Doctor’s Tip: How to boost your child’s immune system |

Doctor’s Tip: How to boost your child’s immune system

There are two issues that need to be discussed. One is how to make your child more resistant to childhood illnesses such as colds and ear infections. The second issue is how to prevent your child from eventually suffering from the chronic diseases that afflict so many American adults, such as heart disease, diabetes and cancer. Today’s column addresses the first issue.

The average young child gets 7 to 10 viral upper respiratory infections a year, often complicated by ear infections. To understand how you can boost your child’s immunity, you need to have a basic understanding of the immune system. In his book “How Not to Die,” Dr. Greger notes that “the first layer of protection against intruders are physical surface barriers” like your skin; the mucus membranes that line your nose and mouth; the layer of cells that lines the intestines; and the microbiome (billions of bacteria) in your mouth, upper respiratory tract and your GI tract. The next layer of defense are white blood cells called neutrophils that attack viruses and bacteria; another type of white blood cells known as B cells, that make antibodies that “home in like smart bombs” when pathogens appear; and “natural killer cells that put your cells out of their misery if they become cancerous or infected with a virus.”

What factors boost your child’s immunity?

• Vaginal secretions a baby gets during a vaginal birth colonize their gut with “good” bacteria, that help fight infection. If the child is delivered by caesarian, vaginal secretions wiped on the baby’s mouth accomplish the same thing.

• Breast feeding until age 2.

• Immunizations.

• In older children, adequate sleep, stress reduction and physical activity. (Note that too much physical activity such as training for competitive sports can lower immunity).

• Eating fruit and vegetables.

• Avoidance of unnecessary antibiotics.

Some examples of how eating fruit and vegetables improve immune function are the following: Kale dripped on white blood cells in a petri dish in the lab increases antibody production. Intensely-colored fruit such as berries boost numbers of killer cells. Cruciferous vegetables such as broccoli, cauliflower, brussels sprouts and cabbage contain compounds that boost intestinal defenses. Mushrooms boost blood levels of IgA antibodies.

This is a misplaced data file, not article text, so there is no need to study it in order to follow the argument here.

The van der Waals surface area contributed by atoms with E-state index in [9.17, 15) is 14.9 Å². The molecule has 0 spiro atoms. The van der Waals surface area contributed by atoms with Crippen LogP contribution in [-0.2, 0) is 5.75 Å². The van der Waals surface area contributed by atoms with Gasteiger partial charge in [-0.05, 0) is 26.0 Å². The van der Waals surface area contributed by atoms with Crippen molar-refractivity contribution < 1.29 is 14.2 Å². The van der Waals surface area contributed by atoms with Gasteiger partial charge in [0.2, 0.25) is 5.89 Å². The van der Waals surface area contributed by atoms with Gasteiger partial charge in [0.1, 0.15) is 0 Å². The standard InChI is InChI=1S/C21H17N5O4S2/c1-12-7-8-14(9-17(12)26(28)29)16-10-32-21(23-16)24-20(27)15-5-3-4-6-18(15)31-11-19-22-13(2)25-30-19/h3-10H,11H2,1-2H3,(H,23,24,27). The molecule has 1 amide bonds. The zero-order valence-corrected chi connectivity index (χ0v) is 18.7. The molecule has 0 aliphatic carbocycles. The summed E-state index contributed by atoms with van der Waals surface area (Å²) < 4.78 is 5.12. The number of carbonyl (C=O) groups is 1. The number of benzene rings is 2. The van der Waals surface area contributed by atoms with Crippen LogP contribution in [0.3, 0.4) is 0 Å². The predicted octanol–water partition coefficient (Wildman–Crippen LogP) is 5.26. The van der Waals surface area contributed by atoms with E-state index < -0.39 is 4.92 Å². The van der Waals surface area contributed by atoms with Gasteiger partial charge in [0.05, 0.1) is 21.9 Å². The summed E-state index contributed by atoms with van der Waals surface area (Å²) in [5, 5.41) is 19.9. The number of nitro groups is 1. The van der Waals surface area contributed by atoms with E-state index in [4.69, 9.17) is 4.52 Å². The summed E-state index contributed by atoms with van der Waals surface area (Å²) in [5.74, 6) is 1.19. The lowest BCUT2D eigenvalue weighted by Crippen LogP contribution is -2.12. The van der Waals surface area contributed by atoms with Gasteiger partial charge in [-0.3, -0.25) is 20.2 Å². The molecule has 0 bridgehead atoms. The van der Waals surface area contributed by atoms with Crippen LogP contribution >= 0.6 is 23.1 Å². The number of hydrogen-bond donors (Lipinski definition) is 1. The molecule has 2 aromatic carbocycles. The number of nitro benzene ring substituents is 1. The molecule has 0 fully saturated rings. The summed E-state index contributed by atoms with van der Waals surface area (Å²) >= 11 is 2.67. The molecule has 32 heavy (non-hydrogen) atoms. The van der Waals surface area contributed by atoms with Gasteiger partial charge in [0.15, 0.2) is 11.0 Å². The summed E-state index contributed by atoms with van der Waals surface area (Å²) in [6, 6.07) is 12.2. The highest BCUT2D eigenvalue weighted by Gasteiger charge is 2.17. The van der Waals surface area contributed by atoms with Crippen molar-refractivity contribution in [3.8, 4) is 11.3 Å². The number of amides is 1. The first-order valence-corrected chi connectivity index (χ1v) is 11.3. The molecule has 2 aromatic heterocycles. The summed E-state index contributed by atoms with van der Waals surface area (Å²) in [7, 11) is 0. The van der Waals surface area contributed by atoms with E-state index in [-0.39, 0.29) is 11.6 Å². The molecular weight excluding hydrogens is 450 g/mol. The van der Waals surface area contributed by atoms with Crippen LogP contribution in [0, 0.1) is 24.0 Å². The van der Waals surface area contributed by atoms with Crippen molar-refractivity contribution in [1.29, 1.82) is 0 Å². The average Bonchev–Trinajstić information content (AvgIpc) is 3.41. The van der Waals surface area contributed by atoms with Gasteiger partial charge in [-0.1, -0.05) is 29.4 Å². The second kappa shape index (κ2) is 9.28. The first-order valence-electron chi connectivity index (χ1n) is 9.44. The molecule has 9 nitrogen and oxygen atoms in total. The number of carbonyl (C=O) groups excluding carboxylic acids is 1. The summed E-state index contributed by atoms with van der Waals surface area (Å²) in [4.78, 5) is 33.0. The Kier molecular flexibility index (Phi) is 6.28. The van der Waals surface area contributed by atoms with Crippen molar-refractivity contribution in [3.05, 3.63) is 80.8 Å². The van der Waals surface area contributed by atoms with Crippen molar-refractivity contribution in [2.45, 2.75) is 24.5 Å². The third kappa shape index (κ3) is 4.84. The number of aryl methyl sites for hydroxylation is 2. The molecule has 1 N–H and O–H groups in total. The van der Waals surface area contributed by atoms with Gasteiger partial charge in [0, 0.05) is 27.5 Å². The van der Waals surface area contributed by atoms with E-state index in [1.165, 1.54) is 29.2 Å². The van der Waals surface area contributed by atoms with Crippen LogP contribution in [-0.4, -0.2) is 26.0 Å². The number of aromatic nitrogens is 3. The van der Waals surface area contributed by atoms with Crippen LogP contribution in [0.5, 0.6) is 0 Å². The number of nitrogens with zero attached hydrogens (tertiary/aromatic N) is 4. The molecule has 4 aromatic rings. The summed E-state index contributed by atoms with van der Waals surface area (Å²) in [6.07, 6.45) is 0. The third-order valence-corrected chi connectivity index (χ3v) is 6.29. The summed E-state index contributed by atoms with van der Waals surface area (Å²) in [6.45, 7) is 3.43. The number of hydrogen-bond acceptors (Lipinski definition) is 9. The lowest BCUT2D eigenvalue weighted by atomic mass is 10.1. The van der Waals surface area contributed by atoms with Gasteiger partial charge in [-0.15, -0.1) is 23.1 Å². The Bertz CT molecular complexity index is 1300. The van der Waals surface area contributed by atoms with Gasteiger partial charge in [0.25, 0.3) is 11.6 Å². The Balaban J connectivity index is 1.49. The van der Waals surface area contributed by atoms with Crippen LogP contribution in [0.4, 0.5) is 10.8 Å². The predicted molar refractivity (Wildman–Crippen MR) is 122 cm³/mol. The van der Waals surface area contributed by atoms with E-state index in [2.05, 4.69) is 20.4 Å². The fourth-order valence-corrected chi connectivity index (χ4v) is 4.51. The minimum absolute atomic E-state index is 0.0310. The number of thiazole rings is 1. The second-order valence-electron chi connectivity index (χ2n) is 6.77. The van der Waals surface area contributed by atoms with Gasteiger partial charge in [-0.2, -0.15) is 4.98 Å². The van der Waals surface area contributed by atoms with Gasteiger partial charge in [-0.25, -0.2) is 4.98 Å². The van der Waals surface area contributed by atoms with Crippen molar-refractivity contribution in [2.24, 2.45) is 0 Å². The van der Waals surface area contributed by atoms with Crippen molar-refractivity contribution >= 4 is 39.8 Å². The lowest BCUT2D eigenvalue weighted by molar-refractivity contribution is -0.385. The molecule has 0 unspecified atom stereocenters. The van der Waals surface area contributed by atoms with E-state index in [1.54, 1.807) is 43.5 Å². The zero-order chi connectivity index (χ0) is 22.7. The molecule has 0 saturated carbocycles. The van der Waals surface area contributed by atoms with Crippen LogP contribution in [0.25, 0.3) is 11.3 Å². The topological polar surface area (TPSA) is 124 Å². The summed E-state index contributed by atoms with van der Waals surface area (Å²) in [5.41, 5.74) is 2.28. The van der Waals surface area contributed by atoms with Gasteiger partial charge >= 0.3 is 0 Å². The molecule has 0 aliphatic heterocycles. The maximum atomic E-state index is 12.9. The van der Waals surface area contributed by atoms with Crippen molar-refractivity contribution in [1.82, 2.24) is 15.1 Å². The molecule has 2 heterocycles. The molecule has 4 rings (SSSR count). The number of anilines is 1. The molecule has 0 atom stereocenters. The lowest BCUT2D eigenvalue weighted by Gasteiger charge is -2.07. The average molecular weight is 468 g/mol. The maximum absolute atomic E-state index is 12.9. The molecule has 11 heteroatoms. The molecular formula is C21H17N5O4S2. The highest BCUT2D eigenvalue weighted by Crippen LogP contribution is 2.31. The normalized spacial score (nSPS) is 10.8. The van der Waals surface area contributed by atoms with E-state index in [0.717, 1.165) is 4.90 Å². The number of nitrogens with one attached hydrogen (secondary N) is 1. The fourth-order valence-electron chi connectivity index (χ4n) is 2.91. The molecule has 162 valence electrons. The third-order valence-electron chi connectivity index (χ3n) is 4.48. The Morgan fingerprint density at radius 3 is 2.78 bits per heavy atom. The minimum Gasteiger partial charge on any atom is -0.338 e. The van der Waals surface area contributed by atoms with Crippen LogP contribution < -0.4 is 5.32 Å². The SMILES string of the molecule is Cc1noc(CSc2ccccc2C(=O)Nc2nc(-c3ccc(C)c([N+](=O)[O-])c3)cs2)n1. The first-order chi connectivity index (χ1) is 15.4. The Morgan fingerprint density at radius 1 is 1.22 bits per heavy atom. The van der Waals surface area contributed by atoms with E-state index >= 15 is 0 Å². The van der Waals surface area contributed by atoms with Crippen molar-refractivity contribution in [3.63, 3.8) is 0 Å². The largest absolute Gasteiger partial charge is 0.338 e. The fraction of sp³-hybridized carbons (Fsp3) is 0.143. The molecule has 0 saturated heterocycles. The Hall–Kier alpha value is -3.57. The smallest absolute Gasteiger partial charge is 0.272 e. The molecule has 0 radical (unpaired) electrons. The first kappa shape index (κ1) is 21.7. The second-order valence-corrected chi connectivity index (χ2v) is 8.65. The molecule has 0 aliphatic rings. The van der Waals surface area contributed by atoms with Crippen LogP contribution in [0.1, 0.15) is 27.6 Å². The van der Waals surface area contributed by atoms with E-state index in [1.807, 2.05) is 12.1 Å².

The gut microbiome consists of billions of bacteria and has implications for several aspects of our health, including immunity. So-called pre-biotics such as fiber feed health-promoting bacteria in our gut microbiome; pre-biotics are found in plants but not animal products. Antibiotics can be life-saving in the setting of severe bacterial infections, but can also hamper immunity by causing antibiotic-resistant bacteria in our body and by killing health-promoting bacteria in our gut microbiome.

Joel Fuhrman, M.D., is one of the giants in plant-based nutrition. He wrote a book called “Disease-Proof Your Child.” In it he mentions that in general American children eat less than 2 percent of their diet from natural plant foods such as fruits and vegetables and that “25 percent of toddlers between ages one and two eat no fruits and vegetables at all.” Your mother had it right when she said “eat your veggies and go outside and play.”

Next week’s columns will discuss preventing chronic diseases that are common in older children and adults.

Dr. Feinsinger, who retired from Glenwood Medical Associates after 42 years as a family physician, has a nonprofit Center For Prevention and Treatment of Disease Through Nutrition. He is available for free consultations about heart attack prevention and any other medical concerns. Call 970-379-5718 for an appointment. For questions about his columns, email him at

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